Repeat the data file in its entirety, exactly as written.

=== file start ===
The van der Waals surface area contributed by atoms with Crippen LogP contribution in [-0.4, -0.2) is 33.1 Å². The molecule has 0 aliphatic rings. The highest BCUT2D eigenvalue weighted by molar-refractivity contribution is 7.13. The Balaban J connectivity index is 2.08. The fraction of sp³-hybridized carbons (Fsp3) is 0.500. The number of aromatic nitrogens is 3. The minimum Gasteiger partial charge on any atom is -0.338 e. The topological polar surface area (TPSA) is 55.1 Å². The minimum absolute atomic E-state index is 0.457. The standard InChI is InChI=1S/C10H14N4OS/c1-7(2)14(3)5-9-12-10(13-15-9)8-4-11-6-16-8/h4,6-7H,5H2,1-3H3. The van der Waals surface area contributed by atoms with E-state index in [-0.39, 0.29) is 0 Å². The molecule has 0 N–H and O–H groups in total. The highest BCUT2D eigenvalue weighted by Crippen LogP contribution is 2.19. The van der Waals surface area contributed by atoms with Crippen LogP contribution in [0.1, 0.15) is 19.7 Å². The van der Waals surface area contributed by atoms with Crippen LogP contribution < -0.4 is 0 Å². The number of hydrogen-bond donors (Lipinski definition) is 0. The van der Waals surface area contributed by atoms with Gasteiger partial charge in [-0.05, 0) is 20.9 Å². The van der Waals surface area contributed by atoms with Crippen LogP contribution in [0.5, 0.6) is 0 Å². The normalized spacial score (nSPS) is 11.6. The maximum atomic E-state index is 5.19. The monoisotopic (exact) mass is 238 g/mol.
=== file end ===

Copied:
The van der Waals surface area contributed by atoms with Crippen LogP contribution in [-0.4, -0.2) is 33.1 Å². The molecule has 0 aliphatic rings. The highest BCUT2D eigenvalue weighted by molar-refractivity contribution is 7.13. The Balaban J connectivity index is 2.08. The fraction of sp³-hybridized carbons (Fsp3) is 0.500. The number of aromatic nitrogens is 3. The minimum Gasteiger partial charge on any atom is -0.338 e. The topological polar surface area (TPSA) is 55.1 Å². The minimum absolute atomic E-state index is 0.457. The standard InChI is InChI=1S/C10H14N4OS/c1-7(2)14(3)5-9-12-10(13-15-9)8-4-11-6-16-8/h4,6-7H,5H2,1-3H3. The van der Waals surface area contributed by atoms with E-state index in [-0.39, 0.29) is 0 Å². The molecule has 0 N–H and O–H groups in total. The highest BCUT2D eigenvalue weighted by Crippen LogP contribution is 2.19. The van der Waals surface area contributed by atoms with Crippen LogP contribution in [0.1, 0.15) is 19.7 Å². The van der Waals surface area contributed by atoms with Crippen LogP contribution < -0.4 is 0 Å². The number of hydrogen-bond donors (Lipinski definition) is 0. The van der Waals surface area contributed by atoms with Gasteiger partial charge in [-0.05, 0) is 20.9 Å². The van der Waals surface area contributed by atoms with Crippen LogP contribution in [0.5, 0.6) is 0 Å². The normalized spacial score (nSPS) is 11.6. The maximum atomic E-state index is 5.19. The monoisotopic (exact) mass is 238 g/mol.